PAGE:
Europe’s debt funding gap reaches 20-year record high

The European real estate market debt funding gap has grown dramatically and will be approximately €93 billion between 2023 and 2026 according to new research from AEW, published yesterday.

AEW defines the debt funding gap as the shortfall between the original amount of secured commercial real estate debt originated in 2018-2021 and the amount available for refinance at the loan maturity for the 2023-26 period. The report includes debt for all four property sectors and covers France, Germany, Italy, Netherlands, Spain and the UK.

“While commercial real estate lending shows signs of stabilising, the significant increase in all-in interest rates has made debt less attractive for the majority of leveraged equity investors, while equity investors have paused for thought until prices and valuations settle,” said AEW’s head of research and strategy for Europe, managing director Hans Vrensen. “Declining collateral values and lower LTVs in a higher interest rate environment are likely to trigger significant refinancing challenges.”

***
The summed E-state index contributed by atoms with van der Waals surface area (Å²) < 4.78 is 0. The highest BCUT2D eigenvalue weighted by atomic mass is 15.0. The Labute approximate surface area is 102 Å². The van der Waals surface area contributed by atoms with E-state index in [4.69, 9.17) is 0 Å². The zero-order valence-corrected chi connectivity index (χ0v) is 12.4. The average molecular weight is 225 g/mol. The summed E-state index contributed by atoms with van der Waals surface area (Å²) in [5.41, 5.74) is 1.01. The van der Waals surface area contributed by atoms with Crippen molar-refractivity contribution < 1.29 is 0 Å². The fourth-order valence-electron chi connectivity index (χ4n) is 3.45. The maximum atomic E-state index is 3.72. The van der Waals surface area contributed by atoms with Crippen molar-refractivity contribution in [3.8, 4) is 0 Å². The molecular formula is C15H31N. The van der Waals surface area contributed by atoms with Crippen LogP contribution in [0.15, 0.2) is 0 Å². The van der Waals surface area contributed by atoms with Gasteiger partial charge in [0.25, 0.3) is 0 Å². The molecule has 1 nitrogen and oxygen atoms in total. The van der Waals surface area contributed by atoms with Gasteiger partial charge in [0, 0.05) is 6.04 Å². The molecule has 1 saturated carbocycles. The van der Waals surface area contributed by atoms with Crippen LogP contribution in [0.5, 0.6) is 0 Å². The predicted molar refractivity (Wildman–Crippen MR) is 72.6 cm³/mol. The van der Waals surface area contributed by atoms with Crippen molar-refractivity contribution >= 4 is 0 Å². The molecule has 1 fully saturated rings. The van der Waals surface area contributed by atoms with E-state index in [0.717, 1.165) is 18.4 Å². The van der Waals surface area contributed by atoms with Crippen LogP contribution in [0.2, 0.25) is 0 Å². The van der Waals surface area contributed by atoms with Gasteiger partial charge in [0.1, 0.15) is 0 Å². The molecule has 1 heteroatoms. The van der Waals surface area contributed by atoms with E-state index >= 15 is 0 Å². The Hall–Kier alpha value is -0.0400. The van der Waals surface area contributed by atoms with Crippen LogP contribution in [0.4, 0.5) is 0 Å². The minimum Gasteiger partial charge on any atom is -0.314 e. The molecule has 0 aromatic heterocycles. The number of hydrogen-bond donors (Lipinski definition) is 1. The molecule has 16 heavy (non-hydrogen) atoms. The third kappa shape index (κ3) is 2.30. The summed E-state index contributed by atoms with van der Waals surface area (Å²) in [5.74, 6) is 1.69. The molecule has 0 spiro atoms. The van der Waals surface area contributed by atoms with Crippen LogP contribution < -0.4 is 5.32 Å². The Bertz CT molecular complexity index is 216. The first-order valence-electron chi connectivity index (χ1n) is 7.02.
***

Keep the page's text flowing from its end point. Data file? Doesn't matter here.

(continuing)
Hans Vrensen.

AEW’s latest report now includes an analysis of the debt funding gap as a percentage of total loan originations, ranking each country on a relative basis.

“Surprisingly, Italy and UK come out below average, while France has the largest DFG at an estimated €19 billion,” Vrensen said.

However, he pointed out that while the point at which LTVs stabilise is some way off, “the world is in a different place compared to the post-GFC era.”

The firm’s research indicates that European banks are sufficiently capitalised to absorb the level of predicted losses.

Furthermore, debt financing used to fund new acquisitions reduced 16% to €142 billion between 2021 and 2022 due to the increases in all-in interest rates which reduced demand for debt. One consequence of this was that acquistion LTVs reduced to 47% from 50% in 2021 and AEW expects this trend to continue.

All-in borrowing costs for European real estate more than doubled in the 18 months to mid 2023, reaching new 20-year record highs of 5.9%, and 6.8% for sterling-based borrowers. All-in borrowing costs have started to stabilise following successive rate hikes by the European Central Bank and Bank of England, which have started to bring down inflation, the report points out.